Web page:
Woe Is Kent

In his weekly newsletter for The Independent, Simon Calder laments Brexit’s contribution to the state of travel in England:

Ashford International station in south-east Kent has a problem. It is not international, unless you count the Eurostar trains that whizz past at 186mph. The same applies to Ebbsfleet International in north-west Kent. 

Both stations have cavernous halls for international passengers en route to Paris and Brussels. But the Channel Tunnel train operator closed both stations at the start of the coronavirus pandemic. Even though travel demand has returned, only the London St Pancras hub remains open. The Transport Select Committee wanted to know why such valuable infrastructure has been mothballed, reducing the travel horizons of the good people of Kent. So the chair, Tory MP Huw Merriman, asked Eurostar’s chief executive, Jacques Damas, to explain.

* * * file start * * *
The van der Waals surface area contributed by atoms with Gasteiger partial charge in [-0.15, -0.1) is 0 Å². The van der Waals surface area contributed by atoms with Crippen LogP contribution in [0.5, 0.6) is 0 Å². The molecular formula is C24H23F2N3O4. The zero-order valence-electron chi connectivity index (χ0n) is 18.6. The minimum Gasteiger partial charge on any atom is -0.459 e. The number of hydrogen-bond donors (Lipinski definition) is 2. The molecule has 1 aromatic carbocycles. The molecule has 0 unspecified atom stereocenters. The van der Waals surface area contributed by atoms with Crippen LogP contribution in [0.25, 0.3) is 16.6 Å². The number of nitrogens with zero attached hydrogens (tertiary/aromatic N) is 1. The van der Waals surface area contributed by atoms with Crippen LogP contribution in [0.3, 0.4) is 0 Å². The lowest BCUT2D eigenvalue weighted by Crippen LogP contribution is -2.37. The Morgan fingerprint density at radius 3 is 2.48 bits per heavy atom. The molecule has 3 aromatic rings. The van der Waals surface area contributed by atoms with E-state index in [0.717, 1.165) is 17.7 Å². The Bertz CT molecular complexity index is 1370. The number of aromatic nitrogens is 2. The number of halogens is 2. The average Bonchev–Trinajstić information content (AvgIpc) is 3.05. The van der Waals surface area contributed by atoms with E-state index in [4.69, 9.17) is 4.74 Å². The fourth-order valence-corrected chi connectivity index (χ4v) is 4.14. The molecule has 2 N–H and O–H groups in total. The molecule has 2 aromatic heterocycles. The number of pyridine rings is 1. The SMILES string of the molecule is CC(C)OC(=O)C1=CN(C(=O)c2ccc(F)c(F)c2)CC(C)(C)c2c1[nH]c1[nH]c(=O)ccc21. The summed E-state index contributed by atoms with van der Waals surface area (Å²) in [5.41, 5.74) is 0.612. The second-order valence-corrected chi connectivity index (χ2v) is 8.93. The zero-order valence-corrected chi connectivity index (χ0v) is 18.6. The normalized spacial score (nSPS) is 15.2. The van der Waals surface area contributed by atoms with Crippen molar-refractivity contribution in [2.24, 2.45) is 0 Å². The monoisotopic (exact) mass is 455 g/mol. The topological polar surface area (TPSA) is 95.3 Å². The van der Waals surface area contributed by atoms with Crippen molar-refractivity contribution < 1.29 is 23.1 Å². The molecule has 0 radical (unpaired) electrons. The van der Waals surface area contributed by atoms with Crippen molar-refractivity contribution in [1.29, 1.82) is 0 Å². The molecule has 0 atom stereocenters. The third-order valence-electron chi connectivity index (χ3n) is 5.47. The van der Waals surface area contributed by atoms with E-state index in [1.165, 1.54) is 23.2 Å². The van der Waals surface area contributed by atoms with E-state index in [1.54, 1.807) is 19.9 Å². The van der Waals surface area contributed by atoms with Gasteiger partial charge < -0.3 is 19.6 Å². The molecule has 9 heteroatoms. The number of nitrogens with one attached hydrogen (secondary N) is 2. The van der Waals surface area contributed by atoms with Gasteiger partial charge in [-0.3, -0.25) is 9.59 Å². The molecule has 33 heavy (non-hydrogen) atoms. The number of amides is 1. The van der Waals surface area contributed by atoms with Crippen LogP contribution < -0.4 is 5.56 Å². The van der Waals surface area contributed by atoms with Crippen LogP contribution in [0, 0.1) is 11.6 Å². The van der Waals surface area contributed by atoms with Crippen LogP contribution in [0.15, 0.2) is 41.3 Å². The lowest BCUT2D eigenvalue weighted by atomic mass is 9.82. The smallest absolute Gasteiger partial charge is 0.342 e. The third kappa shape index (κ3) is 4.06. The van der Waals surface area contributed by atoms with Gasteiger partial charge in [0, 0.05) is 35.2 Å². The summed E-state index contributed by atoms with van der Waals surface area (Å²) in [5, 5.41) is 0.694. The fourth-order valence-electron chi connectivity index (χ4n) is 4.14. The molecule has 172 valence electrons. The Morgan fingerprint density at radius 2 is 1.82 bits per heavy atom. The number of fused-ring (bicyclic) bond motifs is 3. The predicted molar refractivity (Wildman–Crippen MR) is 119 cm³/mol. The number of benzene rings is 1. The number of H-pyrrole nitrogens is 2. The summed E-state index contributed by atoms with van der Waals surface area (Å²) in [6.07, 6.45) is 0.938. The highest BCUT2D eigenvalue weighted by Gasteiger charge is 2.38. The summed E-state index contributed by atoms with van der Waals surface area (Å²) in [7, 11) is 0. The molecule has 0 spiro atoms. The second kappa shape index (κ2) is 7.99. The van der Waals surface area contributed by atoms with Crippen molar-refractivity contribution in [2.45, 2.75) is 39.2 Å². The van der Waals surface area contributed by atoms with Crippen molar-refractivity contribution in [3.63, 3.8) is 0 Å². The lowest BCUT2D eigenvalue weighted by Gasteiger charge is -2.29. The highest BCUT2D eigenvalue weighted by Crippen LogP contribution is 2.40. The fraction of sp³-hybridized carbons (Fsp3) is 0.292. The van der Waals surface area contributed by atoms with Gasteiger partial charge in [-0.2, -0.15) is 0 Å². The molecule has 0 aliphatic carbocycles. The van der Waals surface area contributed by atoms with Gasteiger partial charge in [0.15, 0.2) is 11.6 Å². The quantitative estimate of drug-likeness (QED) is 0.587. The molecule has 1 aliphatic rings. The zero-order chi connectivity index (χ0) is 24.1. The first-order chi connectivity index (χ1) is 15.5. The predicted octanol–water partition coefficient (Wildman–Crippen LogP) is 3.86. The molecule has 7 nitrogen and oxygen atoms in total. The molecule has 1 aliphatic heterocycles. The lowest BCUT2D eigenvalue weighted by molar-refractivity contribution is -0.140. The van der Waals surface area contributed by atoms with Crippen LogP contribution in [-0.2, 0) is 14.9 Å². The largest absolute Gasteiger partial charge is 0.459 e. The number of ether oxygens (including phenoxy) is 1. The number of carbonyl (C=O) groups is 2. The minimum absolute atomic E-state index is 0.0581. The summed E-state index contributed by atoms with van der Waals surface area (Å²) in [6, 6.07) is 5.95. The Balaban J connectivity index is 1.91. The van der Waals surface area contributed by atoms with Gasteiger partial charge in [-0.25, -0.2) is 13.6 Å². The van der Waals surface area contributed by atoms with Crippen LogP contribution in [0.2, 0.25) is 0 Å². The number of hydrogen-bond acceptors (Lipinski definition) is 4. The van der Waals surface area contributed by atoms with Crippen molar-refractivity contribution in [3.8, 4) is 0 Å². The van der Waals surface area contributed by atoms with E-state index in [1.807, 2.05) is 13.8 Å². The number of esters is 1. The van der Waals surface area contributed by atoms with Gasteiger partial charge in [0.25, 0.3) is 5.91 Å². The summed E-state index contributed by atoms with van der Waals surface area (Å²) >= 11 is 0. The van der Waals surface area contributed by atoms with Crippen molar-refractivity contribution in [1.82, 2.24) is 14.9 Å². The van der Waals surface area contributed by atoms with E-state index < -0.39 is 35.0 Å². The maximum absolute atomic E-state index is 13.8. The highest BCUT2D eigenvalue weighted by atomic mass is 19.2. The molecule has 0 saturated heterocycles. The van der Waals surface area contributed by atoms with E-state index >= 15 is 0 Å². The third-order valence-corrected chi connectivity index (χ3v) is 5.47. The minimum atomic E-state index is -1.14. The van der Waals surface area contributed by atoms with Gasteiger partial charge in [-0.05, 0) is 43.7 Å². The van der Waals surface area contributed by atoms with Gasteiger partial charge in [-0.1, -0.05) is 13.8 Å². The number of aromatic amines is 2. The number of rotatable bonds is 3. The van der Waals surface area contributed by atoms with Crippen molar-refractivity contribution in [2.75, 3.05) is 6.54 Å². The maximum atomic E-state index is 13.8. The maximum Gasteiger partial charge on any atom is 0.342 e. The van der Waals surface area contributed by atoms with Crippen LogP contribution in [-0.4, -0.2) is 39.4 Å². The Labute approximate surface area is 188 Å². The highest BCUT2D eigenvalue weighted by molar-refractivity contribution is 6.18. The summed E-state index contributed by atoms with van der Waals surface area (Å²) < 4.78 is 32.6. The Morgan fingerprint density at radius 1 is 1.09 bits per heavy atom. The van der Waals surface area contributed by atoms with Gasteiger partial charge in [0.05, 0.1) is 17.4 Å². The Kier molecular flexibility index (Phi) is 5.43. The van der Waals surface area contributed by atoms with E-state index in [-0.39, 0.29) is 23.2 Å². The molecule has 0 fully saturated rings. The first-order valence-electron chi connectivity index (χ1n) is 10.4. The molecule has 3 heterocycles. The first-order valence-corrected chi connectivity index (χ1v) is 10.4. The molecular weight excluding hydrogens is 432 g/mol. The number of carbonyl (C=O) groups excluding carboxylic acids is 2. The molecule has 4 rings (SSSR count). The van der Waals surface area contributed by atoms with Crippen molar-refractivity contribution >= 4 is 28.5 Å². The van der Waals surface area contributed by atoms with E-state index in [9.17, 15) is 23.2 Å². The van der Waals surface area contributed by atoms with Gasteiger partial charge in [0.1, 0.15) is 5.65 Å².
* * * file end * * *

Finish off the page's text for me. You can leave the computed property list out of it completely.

In his two-page reply, Mr Damas did not hold back on explaining the forces ranged against the train firm. Perhaps the fact that today is his last day in the job before retirement helped his pen flow more freely. While financial pressures and engineering issues have contributed to Eurostar’s woes, the main problem is Brexit. The British insisted on becoming “third country nationals” after leaving the EU. That means border officials must carry out extra passport checks. “The stamping of British passports by Continental police adds at least 15 seconds to individual passengers’ border crossing times,” he wrote. “Even with all booths manned, St Pancras can currently process a maximum 1,500 passengers per hour versus 2,200 in 2019.”